Speaking of which, we took a few pregnancy yoga classes. I learned how to move and stretch in ways that have been helpful and relaxing. Admittedly, I stopped going to these classes when the discussion went from stretching to birthing. I hope you and I have a good experience when that day comes, but until then, I'm happier to leave the thinking and imagining out of the picture.
More pertinent information for you:
We live in Holland. That, you should know. Many have asked what I think about giving birth to a Dutch baby, and I'm not quite sure what to make of that. It wasn't long ago that throngs of immigrants moved to America solely for their children to be born of the privilege of being first-generation American. So, I guess by definition, this does indeed make you Dutch in some form. But I must admit, I think of you as an American child who just happened to touch down in Europe for a while. I'm proud to be American and often miss what America and Americans are about. I'm not sure how long we will live here, and therefore, I have no idea how much of the life here will rub off on you. You may learn some Dutch. You may not. But your dad and I are American and so will you be.
Living away from the country in which I grew up has afforded me much space to think and re-think and understand better where I've come from. For the most part, your dad and I have been welcomed in Holland and have made good friends here. We have also been challenged by many about what has happened and is happening in our homeland. As a matter of background...
Barack Obama was elected president only months ago. As you will learn in your history classes, he is the first black president of the United States.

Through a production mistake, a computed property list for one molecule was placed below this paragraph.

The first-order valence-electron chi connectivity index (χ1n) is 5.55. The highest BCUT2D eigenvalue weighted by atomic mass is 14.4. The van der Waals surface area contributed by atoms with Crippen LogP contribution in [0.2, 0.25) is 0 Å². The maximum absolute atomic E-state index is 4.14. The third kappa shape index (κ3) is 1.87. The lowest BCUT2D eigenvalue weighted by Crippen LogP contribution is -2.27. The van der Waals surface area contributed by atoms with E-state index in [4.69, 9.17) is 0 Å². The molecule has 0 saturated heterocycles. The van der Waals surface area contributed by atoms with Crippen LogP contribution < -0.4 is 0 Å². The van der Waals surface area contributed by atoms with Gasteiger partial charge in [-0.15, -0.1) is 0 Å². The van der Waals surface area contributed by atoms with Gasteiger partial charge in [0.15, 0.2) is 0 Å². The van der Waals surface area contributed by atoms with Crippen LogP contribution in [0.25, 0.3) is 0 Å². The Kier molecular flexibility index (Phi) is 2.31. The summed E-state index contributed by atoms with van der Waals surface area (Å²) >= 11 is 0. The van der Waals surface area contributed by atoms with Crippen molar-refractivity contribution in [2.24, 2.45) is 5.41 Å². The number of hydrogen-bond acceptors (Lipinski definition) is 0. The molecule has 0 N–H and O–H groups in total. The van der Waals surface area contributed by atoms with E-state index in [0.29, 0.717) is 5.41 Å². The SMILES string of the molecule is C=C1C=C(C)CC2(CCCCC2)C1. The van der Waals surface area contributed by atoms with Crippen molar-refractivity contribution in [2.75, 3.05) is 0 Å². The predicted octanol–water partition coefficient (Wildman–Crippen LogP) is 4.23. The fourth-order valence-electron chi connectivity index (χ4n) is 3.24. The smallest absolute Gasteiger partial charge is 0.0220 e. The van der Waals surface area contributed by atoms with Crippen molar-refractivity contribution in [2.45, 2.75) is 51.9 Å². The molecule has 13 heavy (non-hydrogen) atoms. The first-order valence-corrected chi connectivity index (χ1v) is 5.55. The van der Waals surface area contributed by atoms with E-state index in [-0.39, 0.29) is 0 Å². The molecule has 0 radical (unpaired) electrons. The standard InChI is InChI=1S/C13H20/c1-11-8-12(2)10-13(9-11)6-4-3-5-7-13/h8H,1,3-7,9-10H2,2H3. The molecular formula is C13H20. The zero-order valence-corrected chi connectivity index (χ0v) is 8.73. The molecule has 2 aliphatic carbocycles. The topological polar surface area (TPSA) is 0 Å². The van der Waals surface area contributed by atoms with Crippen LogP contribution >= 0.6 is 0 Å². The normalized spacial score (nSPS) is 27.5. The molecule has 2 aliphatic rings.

We are at war with Iraq after attempting to occupy this country and help transition it toward a healthier state. As with any war, there is much sadness and anger from many sides. I'm hoping you will learn of a good outcome in those history classes.
There is much discussion over oil, global warming, the economy, and the state of human health in the face of a shrinking natural agriculture.
Oh Sadie, what to say about all this? Much gloom and doom to be unveiled under each of these topics, should one choose to look at it that way. But I'm not sure the weight is any heavier than what the world has faced throughout time. Your generation will be picking up pieces, undoubtedly. I hope we do well enough to make it a manageable load for you and your peers.
On the upside of modern life, technology affords incredible opportunities. The internet, email, video chatting, on-line social networks, mobile phones...you will never know a life before these things. But your dad and I do. Things happen very quickly now and I presume will only speed up in coming decades.
But if I may, I will suggest that you also take time to value people in a personal way. Learn to sit down with them eye-to-eye for a cup of coffee and ask them how they are. In person. Learn how to write letters and postcards. No matter how busy you can be, quality time spent with people you care about is the best thing you can do for your heart and theirs. I can only imagine that, as communication technology gets easier and easier, these things will be harder to remember. But do your best.
I can't wait for you to meet your father!